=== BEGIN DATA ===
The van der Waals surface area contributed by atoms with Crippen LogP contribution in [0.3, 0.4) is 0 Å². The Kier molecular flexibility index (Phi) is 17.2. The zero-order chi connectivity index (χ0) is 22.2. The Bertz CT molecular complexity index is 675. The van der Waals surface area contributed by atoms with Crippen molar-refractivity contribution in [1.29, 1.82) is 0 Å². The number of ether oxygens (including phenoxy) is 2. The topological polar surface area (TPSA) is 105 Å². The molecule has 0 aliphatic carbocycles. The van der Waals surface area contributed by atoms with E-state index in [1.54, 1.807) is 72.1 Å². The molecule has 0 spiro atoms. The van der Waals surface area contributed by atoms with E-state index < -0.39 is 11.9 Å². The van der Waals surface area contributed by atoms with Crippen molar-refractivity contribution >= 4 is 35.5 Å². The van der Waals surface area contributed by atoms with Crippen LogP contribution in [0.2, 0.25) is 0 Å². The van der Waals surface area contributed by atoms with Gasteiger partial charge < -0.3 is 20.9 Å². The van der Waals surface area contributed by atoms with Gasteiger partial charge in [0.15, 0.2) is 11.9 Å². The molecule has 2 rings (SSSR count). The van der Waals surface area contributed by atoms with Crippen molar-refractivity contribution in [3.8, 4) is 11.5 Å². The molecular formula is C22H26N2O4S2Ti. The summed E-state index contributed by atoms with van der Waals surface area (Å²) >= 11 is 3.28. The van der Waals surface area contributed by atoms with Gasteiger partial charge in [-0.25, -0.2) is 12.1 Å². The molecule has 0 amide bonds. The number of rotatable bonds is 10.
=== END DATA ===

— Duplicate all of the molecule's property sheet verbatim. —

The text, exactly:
The van der Waals surface area contributed by atoms with Crippen LogP contribution in [0.3, 0.4) is 0 Å². The Kier molecular flexibility index (Phi) is 17.2. The zero-order chi connectivity index (χ0) is 22.2. The Bertz CT molecular complexity index is 675. The van der Waals surface area contributed by atoms with Crippen molar-refractivity contribution in [1.29, 1.82) is 0 Å². The number of ether oxygens (including phenoxy) is 2. The topological polar surface area (TPSA) is 105 Å². The molecule has 0 aliphatic carbocycles. The van der Waals surface area contributed by atoms with E-state index in [1.54, 1.807) is 72.1 Å². The molecule has 0 spiro atoms. The van der Waals surface area contributed by atoms with E-state index < -0.39 is 11.9 Å². The van der Waals surface area contributed by atoms with Crippen molar-refractivity contribution >= 4 is 35.5 Å². The van der Waals surface area contributed by atoms with Crippen LogP contribution in [0.2, 0.25) is 0 Å². The van der Waals surface area contributed by atoms with Gasteiger partial charge < -0.3 is 20.9 Å². The van der Waals surface area contributed by atoms with Gasteiger partial charge in [0.15, 0.2) is 11.9 Å². The molecule has 2 rings (SSSR count). The van der Waals surface area contributed by atoms with Crippen molar-refractivity contribution in [3.8, 4) is 11.5 Å². The molecular formula is C22H26N2O4S2Ti. The summed E-state index contributed by atoms with van der Waals surface area (Å²) >= 11 is 3.28. The van der Waals surface area contributed by atoms with Gasteiger partial charge in [-0.25, -0.2) is 12.1 Å². The molecule has 0 amide bonds. The number of rotatable bonds is 10.